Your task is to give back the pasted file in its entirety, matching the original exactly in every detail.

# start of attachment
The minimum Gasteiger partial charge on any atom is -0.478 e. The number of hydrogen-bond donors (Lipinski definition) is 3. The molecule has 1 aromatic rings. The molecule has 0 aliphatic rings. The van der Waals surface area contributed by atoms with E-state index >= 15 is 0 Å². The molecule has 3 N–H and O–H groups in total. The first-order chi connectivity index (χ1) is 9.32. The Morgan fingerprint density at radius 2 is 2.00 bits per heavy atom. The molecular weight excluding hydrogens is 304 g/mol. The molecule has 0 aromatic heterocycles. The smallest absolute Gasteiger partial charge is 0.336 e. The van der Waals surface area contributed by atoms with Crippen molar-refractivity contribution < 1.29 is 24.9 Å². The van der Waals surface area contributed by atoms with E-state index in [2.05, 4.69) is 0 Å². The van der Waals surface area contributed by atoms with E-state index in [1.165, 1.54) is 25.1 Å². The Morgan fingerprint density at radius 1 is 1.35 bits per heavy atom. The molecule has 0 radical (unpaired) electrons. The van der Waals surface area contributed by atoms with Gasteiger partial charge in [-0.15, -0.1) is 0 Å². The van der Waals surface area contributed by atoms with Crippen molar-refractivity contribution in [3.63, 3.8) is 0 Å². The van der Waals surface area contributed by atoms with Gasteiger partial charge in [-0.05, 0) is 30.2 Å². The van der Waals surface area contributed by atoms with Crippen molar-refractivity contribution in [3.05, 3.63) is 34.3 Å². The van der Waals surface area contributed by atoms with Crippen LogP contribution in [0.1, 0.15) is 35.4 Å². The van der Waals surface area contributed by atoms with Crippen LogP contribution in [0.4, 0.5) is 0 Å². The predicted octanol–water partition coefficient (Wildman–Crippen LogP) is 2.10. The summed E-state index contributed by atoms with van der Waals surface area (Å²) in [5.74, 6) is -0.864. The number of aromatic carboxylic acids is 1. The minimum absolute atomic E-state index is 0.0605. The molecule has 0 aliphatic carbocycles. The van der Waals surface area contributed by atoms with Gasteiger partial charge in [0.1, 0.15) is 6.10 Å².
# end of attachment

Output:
The minimum Gasteiger partial charge on any atom is -0.478 e. The number of hydrogen-bond donors (Lipinski definition) is 3. The molecule has 1 aromatic rings. The molecule has 0 aliphatic rings. The van der Waals surface area contributed by atoms with E-state index >= 15 is 0 Å². The molecule has 3 N–H and O–H groups in total. The first-order chi connectivity index (χ1) is 9.32. The Morgan fingerprint density at radius 2 is 2.00 bits per heavy atom. The molecular weight excluding hydrogens is 304 g/mol. The molecule has 0 aromatic heterocycles. The smallest absolute Gasteiger partial charge is 0.336 e. The van der Waals surface area contributed by atoms with Crippen molar-refractivity contribution < 1.29 is 24.9 Å². The van der Waals surface area contributed by atoms with E-state index in [2.05, 4.69) is 0 Å². The van der Waals surface area contributed by atoms with E-state index in [1.165, 1.54) is 25.1 Å². The Morgan fingerprint density at radius 1 is 1.35 bits per heavy atom. The molecule has 0 radical (unpaired) electrons. The van der Waals surface area contributed by atoms with Gasteiger partial charge in [-0.15, -0.1) is 0 Å². The van der Waals surface area contributed by atoms with Crippen molar-refractivity contribution in [3.63, 3.8) is 0 Å². The van der Waals surface area contributed by atoms with Gasteiger partial charge in [-0.05, 0) is 30.2 Å². The van der Waals surface area contributed by atoms with Crippen molar-refractivity contribution in [3.05, 3.63) is 34.3 Å². The van der Waals surface area contributed by atoms with Crippen LogP contribution in [0.1, 0.15) is 35.4 Å². The van der Waals surface area contributed by atoms with Crippen LogP contribution in [0.4, 0.5) is 0 Å². The predicted octanol–water partition coefficient (Wildman–Crippen LogP) is 2.10. The summed E-state index contributed by atoms with van der Waals surface area (Å²) in [5.74, 6) is -0.864. The number of aromatic carboxylic acids is 1. The minimum absolute atomic E-state index is 0.0605. The molecule has 0 aliphatic carbocycles. The van der Waals surface area contributed by atoms with Gasteiger partial charge in [0.1, 0.15) is 6.10 Å².